The spirituality of the emerging church is really no different than that of occultist Alice Bailey. In her book, The Externalization of the Hierarchy, she states:

He [the "Coming Christ"] will move to restore the ancient spiritual landmarks, to eliminate that which is nonessential, and to reorganize the entire religious field--again in preparation for the restoration of the Mysteries. These Mysteries [mysticism], when restored, will unify all faiths. (p. 573)

In view of the emphatic promotion and use of mysticism in the emerging church and the interspiritual leanings, any discerning believer should find Bailey's statement alarming. This is no 19th century evangelistic doctrine. Rather it is an age old lie that began in the Garden of Eden. Jones, Pagitt, and Scandrette are way off when they say they are imitating these past saints.

The three emerging leaders plan to visit 32 cities, 6 of which they have already done. As we stated in our May report, the tour has received sponsorship from some very large organizations: Compassion International, International Bible Society, Jossey-Bass (the men's publisher), Zondervan, and While it appears that the emerging church is receiving financial and other support from mainstream evangelicalism, we are compelled here at Lighthouse Trails to issue a serious warning about this tour.


CBN Presents Soaking Prayer Seminar - Serious Problems with this Practice


The Christian Broadcasting Network (CBN) is promoting a practice called Soaking Prayer. On June 24th, they will present the Spiritual Gifts Seminar with Marguerite Evans of Catch the Fire Ministries. In addition, CBN posted an article about Evans who is the USA Coordinator forSoaking Centers. The article, titled "Soaking in the Spirit," explains that "the aim of soaking prayer is to put oneself in an attitude of stillness, focusing on Jesus without an agenda."

Evans, originally from South Africa, is now part of the training staff for the Toronto Airport Christian Fellowship, the church in Canada where the "Toronto Blessing" began. In an article written by Evans titled "How to Experience the Father's Love," she says that soaking prayer "is a simple practice that was lost to the majority of the Church for centuries" (see Desert Fathers).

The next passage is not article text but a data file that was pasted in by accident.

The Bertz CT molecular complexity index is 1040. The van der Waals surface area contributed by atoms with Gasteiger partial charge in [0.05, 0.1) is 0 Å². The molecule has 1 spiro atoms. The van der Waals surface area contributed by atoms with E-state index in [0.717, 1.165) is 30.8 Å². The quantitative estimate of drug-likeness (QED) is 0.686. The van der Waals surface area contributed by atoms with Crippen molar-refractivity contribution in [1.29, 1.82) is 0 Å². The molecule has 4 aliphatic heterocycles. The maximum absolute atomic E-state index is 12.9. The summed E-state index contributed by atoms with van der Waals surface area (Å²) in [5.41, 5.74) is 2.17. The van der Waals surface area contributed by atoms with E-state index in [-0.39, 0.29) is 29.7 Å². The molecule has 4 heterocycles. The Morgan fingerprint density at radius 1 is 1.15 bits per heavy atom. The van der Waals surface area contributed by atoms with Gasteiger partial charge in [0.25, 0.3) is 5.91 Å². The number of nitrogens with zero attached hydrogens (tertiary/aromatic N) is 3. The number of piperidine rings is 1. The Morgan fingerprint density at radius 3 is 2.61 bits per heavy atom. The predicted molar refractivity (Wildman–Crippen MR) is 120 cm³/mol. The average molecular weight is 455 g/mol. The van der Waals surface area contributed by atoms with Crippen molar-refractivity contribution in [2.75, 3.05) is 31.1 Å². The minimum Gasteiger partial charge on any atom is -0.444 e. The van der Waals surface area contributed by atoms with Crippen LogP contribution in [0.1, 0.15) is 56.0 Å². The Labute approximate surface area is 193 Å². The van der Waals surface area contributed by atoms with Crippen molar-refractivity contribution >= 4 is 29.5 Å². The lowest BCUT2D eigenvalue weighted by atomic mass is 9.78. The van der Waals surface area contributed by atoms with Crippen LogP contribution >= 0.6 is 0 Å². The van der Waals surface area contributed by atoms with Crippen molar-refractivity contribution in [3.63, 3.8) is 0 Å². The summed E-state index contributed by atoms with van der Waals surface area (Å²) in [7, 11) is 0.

On the TACF website, where a description and instructions are given about soaking prayer, it says that those who practice soaking prayer will often respond with falling or lying on the floor, where they "soak in God's presence." 1 Instructions for soaking suggest turning on "intimate worship music with meaningful words that quiet your soul and help you draw near to God." Results can include: a feeling that a heavy weight is on the body, an electric tingling in the hands and feet, and a warm sensation going through the heart.

While the instructions on the TACF website are rather vague, there is no question that soaking prayer is something that must be taught and practiced. Offering numerous soaking prayer Kits, including one for teens, special soaking prayer music, and "soaking essentials" (pillow and blanket), along with an entire training seminar on how to start your own soaking prayer center, is evidence that what is being taught goes beyond the realm of a biblical quiet time where a believer reads the Word, meditates mindfully on it, and prays.